[Taxacom] New systematics book

Pierre Deleporte pierre.deleporte at univ-rennes1.fr
Mon Sep 9 04:33:01 CDT 2013


I just wrote
"I agree that species are the result
of an evolutionary process"

so I am myself using a somewhat ambiguous formulation
regarding my own recommendations

the problem is with "are"
(and different acceptions and implicatons of this term)

our (rough) knowledge of the evolutionary process
is the theoretical context
in which a historical clade makes evolutionary sense

so I better write :
"I agree that species are historically meaningful
because of the evolutionary process"

while "are the result of" is a very evasive shortcut to say this

reification and anthropomorphism are very frequent in ordinary language
(fossils tell us that... cladistics imposes... ideas evolve...)

scientific specialized jargon is not ordinary language,
and philosophy matters (ontology and logics)

sloppy vocabulary is no problem
when everybody agree on what words refer to,
which is obviously not the case for the ongoing systematics debates


Le 09/09/2013 06:04, Curtis Clark a écrit :
> First I want to say that, from all the agreement on this list that
> species are not entities in nature, it seems that pattern cladistics has
> won, and those of us who studied (and perhaps still study) speciation
> could have done no worse by studying unicorns. All the rest of what I
> write is based on the assumption that species are the result of an
> evolutionary process, and to that extent (at least) are real. I surmise
> that you agree.
> I accept paraphyletic species, and in fact my own studies suggested
> several examples. What I have never understood is how the existence of
> paraphyletic species provides a general justification for paraphyletic
> higher taxa. If the pattern of character distribution in extant lineages
> showed, say, four lineages that share a synapomorphy, three of them have
> distinct autapomorphies, and the fourth has no autapomorphies, that
> could be suggestive of ancient peripatric speciation. And it would be a
> clear case for a polytomy in a cladogram. But paraphyletic taxa like
> Reptilia (sensu antiquo)  and Dicotyledonae are most often the result of
> gaps in knowledge; it's hard for me to imagine the existence of
> peripatric speciation justifying them.
> On 2013-09-08 1:35 PM, Richard Zander wrote:
>> " ... parsimony and other optimality analyses only work with accuracy
>> with pseudoextinction (dying ancestor, two new species). The correct
>> optimality for branching analysis is that which makes the shortest (most
>> likely, most credible) tree given identified surviving ancestors and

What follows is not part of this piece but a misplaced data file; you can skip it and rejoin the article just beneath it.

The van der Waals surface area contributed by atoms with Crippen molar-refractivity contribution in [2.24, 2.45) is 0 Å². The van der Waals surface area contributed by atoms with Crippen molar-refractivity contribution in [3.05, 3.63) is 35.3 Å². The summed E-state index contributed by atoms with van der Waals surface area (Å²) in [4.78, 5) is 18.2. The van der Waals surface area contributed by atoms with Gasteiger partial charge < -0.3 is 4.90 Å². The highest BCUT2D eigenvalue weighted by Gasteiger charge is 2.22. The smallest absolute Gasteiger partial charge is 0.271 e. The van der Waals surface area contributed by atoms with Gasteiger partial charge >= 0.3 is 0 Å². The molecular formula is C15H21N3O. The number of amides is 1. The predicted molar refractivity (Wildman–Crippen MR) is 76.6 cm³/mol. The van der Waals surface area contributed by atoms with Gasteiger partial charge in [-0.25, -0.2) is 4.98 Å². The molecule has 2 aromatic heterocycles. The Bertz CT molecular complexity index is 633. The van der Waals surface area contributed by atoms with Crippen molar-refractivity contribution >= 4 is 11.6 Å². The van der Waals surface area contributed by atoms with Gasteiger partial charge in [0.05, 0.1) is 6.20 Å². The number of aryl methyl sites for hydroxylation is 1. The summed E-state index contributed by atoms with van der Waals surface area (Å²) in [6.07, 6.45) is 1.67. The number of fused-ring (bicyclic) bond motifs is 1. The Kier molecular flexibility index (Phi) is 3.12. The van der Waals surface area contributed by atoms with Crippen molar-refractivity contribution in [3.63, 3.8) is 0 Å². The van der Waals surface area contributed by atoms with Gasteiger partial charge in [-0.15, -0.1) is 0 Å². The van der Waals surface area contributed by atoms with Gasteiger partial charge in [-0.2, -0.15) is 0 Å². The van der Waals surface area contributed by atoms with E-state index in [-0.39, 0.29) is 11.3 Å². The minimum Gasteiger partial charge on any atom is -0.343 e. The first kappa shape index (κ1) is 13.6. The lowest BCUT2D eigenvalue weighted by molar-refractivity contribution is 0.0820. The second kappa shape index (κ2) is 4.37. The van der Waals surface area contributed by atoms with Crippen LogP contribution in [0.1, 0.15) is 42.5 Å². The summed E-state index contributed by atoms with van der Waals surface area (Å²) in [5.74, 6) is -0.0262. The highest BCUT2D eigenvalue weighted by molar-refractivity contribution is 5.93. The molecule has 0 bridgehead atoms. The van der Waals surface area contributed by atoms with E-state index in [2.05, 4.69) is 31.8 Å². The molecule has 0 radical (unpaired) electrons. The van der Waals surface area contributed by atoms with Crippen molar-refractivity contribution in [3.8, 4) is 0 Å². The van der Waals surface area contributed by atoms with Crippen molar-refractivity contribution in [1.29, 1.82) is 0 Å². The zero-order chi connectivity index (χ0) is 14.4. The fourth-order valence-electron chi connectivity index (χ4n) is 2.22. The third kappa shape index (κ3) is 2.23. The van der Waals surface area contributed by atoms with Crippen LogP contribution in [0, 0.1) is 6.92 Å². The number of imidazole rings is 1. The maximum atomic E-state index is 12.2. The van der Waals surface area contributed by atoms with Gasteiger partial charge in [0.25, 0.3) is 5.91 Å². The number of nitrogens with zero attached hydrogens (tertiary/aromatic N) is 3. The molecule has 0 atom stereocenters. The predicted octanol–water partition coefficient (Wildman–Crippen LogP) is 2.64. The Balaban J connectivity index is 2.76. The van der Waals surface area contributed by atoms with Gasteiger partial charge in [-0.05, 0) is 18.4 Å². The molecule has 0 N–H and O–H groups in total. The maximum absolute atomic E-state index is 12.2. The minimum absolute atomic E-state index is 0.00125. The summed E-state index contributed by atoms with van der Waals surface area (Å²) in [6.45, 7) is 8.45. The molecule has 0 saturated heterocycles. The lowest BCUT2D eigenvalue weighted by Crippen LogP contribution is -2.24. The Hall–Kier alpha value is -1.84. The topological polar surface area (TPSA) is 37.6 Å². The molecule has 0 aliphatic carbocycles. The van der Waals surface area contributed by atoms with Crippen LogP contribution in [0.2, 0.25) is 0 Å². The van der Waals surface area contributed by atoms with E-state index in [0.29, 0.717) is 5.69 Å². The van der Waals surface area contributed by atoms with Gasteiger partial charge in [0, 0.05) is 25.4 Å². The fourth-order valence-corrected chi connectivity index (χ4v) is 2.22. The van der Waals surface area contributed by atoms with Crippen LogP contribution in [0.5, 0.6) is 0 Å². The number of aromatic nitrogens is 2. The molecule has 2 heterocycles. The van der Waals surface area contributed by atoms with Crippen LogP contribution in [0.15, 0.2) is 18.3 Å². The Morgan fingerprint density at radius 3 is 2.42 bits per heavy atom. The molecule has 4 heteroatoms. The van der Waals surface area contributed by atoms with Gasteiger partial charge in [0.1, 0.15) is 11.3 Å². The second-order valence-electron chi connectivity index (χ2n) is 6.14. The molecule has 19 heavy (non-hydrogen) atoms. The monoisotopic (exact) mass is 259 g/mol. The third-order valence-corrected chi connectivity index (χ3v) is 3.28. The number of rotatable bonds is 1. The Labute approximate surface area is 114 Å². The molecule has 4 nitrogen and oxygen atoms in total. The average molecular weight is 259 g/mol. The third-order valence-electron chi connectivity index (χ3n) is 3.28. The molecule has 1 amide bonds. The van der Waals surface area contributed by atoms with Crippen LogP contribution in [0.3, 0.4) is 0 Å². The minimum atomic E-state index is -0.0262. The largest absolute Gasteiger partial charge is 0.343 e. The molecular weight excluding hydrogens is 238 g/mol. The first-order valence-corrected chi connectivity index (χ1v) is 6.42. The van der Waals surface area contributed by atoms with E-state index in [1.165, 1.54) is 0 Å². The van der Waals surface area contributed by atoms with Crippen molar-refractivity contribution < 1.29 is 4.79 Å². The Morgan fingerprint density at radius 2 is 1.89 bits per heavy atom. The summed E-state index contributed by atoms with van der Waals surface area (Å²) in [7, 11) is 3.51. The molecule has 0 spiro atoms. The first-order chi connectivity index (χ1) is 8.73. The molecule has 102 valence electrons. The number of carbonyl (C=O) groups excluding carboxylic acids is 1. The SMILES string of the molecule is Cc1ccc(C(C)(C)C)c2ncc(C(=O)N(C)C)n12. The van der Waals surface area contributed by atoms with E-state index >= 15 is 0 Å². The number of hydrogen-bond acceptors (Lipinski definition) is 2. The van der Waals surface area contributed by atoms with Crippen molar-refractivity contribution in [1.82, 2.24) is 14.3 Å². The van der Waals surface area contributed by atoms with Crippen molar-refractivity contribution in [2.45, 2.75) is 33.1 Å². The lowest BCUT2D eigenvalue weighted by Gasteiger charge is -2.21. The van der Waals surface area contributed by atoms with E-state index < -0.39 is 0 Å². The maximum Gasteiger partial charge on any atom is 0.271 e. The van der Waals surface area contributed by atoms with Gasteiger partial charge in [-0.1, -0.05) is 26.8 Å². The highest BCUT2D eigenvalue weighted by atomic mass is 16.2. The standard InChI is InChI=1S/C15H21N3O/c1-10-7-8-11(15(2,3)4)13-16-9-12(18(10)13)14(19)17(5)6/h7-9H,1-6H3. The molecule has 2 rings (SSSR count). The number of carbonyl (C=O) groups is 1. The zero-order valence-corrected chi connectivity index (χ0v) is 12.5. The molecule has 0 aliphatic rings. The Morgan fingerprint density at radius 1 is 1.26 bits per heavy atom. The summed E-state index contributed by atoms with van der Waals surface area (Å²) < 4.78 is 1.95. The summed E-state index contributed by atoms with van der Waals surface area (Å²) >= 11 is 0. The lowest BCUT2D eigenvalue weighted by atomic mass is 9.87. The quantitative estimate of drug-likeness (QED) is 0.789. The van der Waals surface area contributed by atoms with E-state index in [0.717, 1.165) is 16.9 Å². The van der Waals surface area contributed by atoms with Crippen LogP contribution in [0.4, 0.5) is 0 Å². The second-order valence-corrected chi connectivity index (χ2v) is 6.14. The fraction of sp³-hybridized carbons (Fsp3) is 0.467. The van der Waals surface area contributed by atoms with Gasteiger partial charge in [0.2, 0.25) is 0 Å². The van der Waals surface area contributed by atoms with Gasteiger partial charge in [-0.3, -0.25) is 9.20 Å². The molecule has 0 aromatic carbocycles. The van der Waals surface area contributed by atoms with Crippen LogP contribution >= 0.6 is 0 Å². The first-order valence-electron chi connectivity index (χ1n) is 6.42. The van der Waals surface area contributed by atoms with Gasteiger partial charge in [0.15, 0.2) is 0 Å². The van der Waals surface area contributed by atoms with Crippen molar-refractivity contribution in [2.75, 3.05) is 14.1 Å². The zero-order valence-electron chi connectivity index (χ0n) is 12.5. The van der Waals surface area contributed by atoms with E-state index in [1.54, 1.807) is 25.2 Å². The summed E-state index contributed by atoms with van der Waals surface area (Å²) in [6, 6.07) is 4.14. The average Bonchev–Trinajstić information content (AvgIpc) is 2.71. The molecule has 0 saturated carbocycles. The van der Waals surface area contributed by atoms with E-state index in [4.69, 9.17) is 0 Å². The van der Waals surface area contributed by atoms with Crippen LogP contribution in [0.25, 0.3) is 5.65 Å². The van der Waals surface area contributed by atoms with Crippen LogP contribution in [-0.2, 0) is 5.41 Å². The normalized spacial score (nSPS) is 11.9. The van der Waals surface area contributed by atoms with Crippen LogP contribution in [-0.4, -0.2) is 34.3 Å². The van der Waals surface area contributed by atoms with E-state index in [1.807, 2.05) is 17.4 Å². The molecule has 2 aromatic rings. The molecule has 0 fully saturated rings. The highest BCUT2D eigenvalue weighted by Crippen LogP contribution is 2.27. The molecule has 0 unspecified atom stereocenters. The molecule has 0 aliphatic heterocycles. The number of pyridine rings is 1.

>> their daughter taxa based on other information. This is merely, MERELY
>> less precise, correctly less precise and therefore with more uncertainty
>> about evolutionary relationships.
> This is a methodological issue, not a conceptual one. There are many
> other problems with parsimony as well (including long branch attraction
> for molecular data). I don't see how this supports recognition of
> paraphyletic groups.
> One of the reasons that the results of the Angiosperm Phylogeny Group
> are so widely accepted is that the groups are things we were considering
> anyway, but didn't quite have the evidence for. In a previous post, I
> gave some examples from Scrophulariaceae s.l.; plant taxonomists have
> known for years that the family was heterogeneous, and now we have a few
> more lines of evidence to convince us of that. Just because some people
> make classifications from bootstrapped molecular parsimony trees with no
> other input doesn't invalidate cladistics.
>> "...  molecular "lineages" are molecular strains, and ancestral taxa in
>> stasis generate lots of molecular strains before and after generation of
>> one or more daughter species. The DNA continues to mutate in isolation
>> while expressed traits remain in stasis for millions of years. Molecular
>> phylogenetics gives precise sister group analyses of extant strains, not
>> taxa. Evidence? Molecular paraphyly. What about extinct or unsampled
>> strains? They could have diverged molecularly long before or after any
>> extant strain."
> This is again methodological. The lack of congruence of many gene trees
> is well-known, as are the evolutionary processes resulting in the lack
> of congruence. Again, no basis here for general recognition of
> paraphyletic higher taxa.
> Within the eukaryotes, the general pattern of groups within groups is
> pervasive. Peripatric speciation, hybrid speciation, and lateral gene
> transfer are all fascinating processes that certainly muddy the waters,
> but there are a lot of "just-so stories" lurking in Bessey's Cactus and
> its descendents. Perhaps your book has a methodological framework to
> address that (I presented a method for defining grades a year or two
> ago, but you neither challenged nor agreed).
> And as far as "phylogenetic jargon has taken a life of its own," it's
> perhaps not a good idea to redefine terms like monophyly yet again.

UMR6552 EthoS
Université Rennes 1
Station Biologique
tél (+33) 02 99 61 81 63
fax (+33) 02 99 61 81 88

More information about the Taxacom mailing list